“People need to know they can trust the Home Secretary with highly sensitive information and our national security. Rishi Sunak’s decision to reappoint Suella Braverman was deeply irresponsible.

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“Labour will use every parliamentary mechanism open to force Government to come clean over her reappointment, to get answers and to require detailed documents to be released to the Intelligence & Security Committee.”

What are the Suella Braverman asylum seeker claims?

According to a story published by The Sunday Times on Saturday (29 October), the Home Secretary was given legal advice that asylum seekers were being held for unlawfully long periods in Kent, but failed to act on it.

The advice, which was given in early October, related to the Manston asylum processing centre in Thanet. Last week, reports emerged of major overcrowding at the facility, which is only meant to hold people for a maximum of 24 hours before moving them on to detention centres or asylum accommodation. Some detainees have been kept at Manston for up to four weeks, with outbreaks of disease now being reported at the centre.

Asylum seekers crossing the channel by boat are being processed at Manston (image: Getty Images)Asylum seekers crossing the channel by boat are being processed at Manston (image: Getty Images)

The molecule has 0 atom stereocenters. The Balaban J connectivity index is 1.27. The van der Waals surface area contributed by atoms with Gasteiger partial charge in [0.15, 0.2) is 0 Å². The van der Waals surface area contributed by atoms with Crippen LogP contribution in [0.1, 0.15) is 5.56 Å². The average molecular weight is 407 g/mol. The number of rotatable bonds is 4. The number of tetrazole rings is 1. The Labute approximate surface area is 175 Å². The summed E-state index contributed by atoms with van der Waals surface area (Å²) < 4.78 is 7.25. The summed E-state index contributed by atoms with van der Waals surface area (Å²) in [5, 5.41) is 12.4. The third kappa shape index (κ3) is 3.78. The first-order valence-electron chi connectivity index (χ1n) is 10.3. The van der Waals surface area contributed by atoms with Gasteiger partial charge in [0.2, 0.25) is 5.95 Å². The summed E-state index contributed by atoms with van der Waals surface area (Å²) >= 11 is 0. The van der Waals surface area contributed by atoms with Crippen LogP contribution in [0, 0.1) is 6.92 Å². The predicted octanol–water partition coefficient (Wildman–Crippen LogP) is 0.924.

Asylum seekers crossing the channel by boat are being processed at Manston (image: Getty Images) | Getty Images

The newspaper said five sources had revealed that Ms Braverman was told to urgently resolve the legal breach by moving the people to hotels - requests she reportedly refused despite being told the government could be taken to court and a public inquiry could be launched.

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Claims have also been made that Ms Braverman had “deliberately” opted to sign off on a smaller number of hotels than was required to temporarily house asylum seekers in a bid to reduce the financial burden of asylum hotels on the government.

The Home Office described the allegation that Ms Braverman had deliberately ignored the issue as “completely baseless” and said the Home Secretary had taken “urgent decisions” to ease the developing crisis at Manston.

It comes just weeks after she said it was her “dream” to see refugees and asylum seekers deported to Rwanda. The policy, which was devised by her predecessor Priti Patel, has been halted by a legal challenge.